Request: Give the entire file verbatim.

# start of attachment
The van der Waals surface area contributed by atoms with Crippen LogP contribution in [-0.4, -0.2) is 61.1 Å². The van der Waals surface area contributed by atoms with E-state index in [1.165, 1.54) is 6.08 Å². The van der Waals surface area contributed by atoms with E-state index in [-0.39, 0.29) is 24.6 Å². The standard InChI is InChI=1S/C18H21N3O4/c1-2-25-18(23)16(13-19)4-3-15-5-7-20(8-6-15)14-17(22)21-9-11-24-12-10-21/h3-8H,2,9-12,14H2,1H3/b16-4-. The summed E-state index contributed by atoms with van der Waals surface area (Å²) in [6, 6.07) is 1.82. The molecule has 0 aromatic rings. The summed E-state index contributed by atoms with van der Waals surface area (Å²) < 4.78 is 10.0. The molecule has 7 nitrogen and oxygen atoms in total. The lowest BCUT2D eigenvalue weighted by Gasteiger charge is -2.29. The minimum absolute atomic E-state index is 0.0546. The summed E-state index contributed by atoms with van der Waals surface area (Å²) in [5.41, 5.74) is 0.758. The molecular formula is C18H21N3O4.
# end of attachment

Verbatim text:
The van der Waals surface area contributed by atoms with Crippen LogP contribution in [-0.4, -0.2) is 61.1 Å². The van der Waals surface area contributed by atoms with E-state index in [1.165, 1.54) is 6.08 Å². The van der Waals surface area contributed by atoms with E-state index in [-0.39, 0.29) is 24.6 Å². The standard InChI is InChI=1S/C18H21N3O4/c1-2-25-18(23)16(13-19)4-3-15-5-7-20(8-6-15)14-17(22)21-9-11-24-12-10-21/h3-8H,2,9-12,14H2,1H3/b16-4-. The summed E-state index contributed by atoms with van der Waals surface area (Å²) in [6, 6.07) is 1.82. The molecule has 0 aromatic rings. The summed E-state index contributed by atoms with van der Waals surface area (Å²) < 4.78 is 10.0. The molecule has 7 nitrogen and oxygen atoms in total. The lowest BCUT2D eigenvalue weighted by Gasteiger charge is -2.29. The minimum absolute atomic E-state index is 0.0546. The summed E-state index contributed by atoms with van der Waals surface area (Å²) in [5.41, 5.74) is 0.758. The molecular formula is C18H21N3O4.